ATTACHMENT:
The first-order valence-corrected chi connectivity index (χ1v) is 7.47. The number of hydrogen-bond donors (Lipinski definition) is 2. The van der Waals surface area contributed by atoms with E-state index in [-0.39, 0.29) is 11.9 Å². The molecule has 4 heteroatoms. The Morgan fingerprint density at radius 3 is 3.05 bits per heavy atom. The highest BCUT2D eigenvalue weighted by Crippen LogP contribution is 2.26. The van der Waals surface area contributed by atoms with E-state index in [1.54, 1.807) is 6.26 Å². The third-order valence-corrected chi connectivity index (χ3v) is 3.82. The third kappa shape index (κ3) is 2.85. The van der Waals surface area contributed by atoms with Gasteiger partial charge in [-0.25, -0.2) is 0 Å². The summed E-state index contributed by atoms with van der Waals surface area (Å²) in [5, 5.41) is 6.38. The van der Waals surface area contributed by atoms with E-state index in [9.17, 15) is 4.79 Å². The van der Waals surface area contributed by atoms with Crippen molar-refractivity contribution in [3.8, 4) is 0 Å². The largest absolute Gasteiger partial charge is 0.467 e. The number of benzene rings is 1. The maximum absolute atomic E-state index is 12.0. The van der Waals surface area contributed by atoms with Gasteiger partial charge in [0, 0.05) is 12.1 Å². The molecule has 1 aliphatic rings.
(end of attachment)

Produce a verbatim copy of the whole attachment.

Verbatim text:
The first-order valence-corrected chi connectivity index (χ1v) is 7.47. The number of hydrogen-bond donors (Lipinski definition) is 2. The van der Waals surface area contributed by atoms with E-state index in [-0.39, 0.29) is 11.9 Å². The molecule has 4 heteroatoms. The Morgan fingerprint density at radius 3 is 3.05 bits per heavy atom. The highest BCUT2D eigenvalue weighted by Crippen LogP contribution is 2.26. The van der Waals surface area contributed by atoms with E-state index in [1.54, 1.807) is 6.26 Å². The third-order valence-corrected chi connectivity index (χ3v) is 3.82. The third kappa shape index (κ3) is 2.85. The van der Waals surface area contributed by atoms with Gasteiger partial charge in [-0.25, -0.2) is 0 Å². The summed E-state index contributed by atoms with van der Waals surface area (Å²) in [5, 5.41) is 6.38. The van der Waals surface area contributed by atoms with E-state index in [9.17, 15) is 4.79 Å². The van der Waals surface area contributed by atoms with Crippen molar-refractivity contribution in [3.8, 4) is 0 Å². The largest absolute Gasteiger partial charge is 0.467 e. The number of benzene rings is 1. The maximum absolute atomic E-state index is 12.0. The van der Waals surface area contributed by atoms with Gasteiger partial charge in [0, 0.05) is 12.1 Å². The molecule has 1 aliphatic rings.